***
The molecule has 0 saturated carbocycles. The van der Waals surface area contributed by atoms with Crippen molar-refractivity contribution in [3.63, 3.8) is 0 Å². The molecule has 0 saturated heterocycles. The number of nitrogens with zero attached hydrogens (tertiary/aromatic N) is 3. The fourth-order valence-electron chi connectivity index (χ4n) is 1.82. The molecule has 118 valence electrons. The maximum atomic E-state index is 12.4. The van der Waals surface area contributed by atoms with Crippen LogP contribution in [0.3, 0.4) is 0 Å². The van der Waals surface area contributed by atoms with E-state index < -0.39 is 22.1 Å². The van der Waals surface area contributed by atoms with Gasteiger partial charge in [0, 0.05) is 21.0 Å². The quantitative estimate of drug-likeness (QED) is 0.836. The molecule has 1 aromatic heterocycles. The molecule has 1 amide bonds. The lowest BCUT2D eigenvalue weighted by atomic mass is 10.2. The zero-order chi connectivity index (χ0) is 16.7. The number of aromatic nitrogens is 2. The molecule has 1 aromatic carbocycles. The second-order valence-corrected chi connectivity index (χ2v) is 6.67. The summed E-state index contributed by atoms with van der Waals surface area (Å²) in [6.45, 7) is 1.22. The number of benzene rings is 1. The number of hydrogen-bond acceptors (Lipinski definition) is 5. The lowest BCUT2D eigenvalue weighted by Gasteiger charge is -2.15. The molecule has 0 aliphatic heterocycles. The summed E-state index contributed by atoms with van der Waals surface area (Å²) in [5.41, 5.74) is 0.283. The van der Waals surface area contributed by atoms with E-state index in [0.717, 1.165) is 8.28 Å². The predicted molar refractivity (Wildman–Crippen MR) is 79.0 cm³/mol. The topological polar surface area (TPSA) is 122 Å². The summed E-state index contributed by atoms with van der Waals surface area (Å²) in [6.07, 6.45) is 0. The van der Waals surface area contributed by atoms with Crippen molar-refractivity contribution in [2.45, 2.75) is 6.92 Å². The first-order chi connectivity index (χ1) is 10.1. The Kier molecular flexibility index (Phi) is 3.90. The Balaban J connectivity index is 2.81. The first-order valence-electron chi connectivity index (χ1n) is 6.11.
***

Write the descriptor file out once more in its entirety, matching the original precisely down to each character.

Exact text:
The molecule has 0 saturated carbocycles. The van der Waals surface area contributed by atoms with Crippen molar-refractivity contribution in [3.63, 3.8) is 0 Å². The molecule has 0 saturated heterocycles. The number of nitrogens with zero attached hydrogens (tertiary/aromatic N) is 3. The fourth-order valence-electron chi connectivity index (χ4n) is 1.82. The molecule has 118 valence electrons. The maximum atomic E-state index is 12.4. The van der Waals surface area contributed by atoms with Crippen LogP contribution in [0.3, 0.4) is 0 Å². The van der Waals surface area contributed by atoms with E-state index < -0.39 is 22.1 Å². The van der Waals surface area contributed by atoms with Gasteiger partial charge in [0, 0.05) is 21.0 Å². The quantitative estimate of drug-likeness (QED) is 0.836. The molecule has 1 aromatic heterocycles. The molecule has 1 amide bonds. The lowest BCUT2D eigenvalue weighted by atomic mass is 10.2. The zero-order chi connectivity index (χ0) is 16.7. The number of aromatic nitrogens is 2. The molecule has 1 aromatic carbocycles. The second-order valence-corrected chi connectivity index (χ2v) is 6.67. The summed E-state index contributed by atoms with van der Waals surface area (Å²) in [6.45, 7) is 1.22. The number of benzene rings is 1. The number of hydrogen-bond acceptors (Lipinski definition) is 5. The lowest BCUT2D eigenvalue weighted by Gasteiger charge is -2.15. The molecule has 0 aliphatic heterocycles. The summed E-state index contributed by atoms with van der Waals surface area (Å²) in [5.41, 5.74) is 0.283. The van der Waals surface area contributed by atoms with E-state index in [0.717, 1.165) is 8.28 Å². The predicted molar refractivity (Wildman–Crippen MR) is 79.0 cm³/mol. The topological polar surface area (TPSA) is 122 Å². The summed E-state index contributed by atoms with van der Waals surface area (Å²) in [6.07, 6.45) is 0. The van der Waals surface area contributed by atoms with Crippen molar-refractivity contribution in [2.45, 2.75) is 6.92 Å². The first-order chi connectivity index (χ1) is 10.1. The Kier molecular flexibility index (Phi) is 3.90. The Balaban J connectivity index is 2.81. The first-order valence-electron chi connectivity index (χ1n) is 6.11.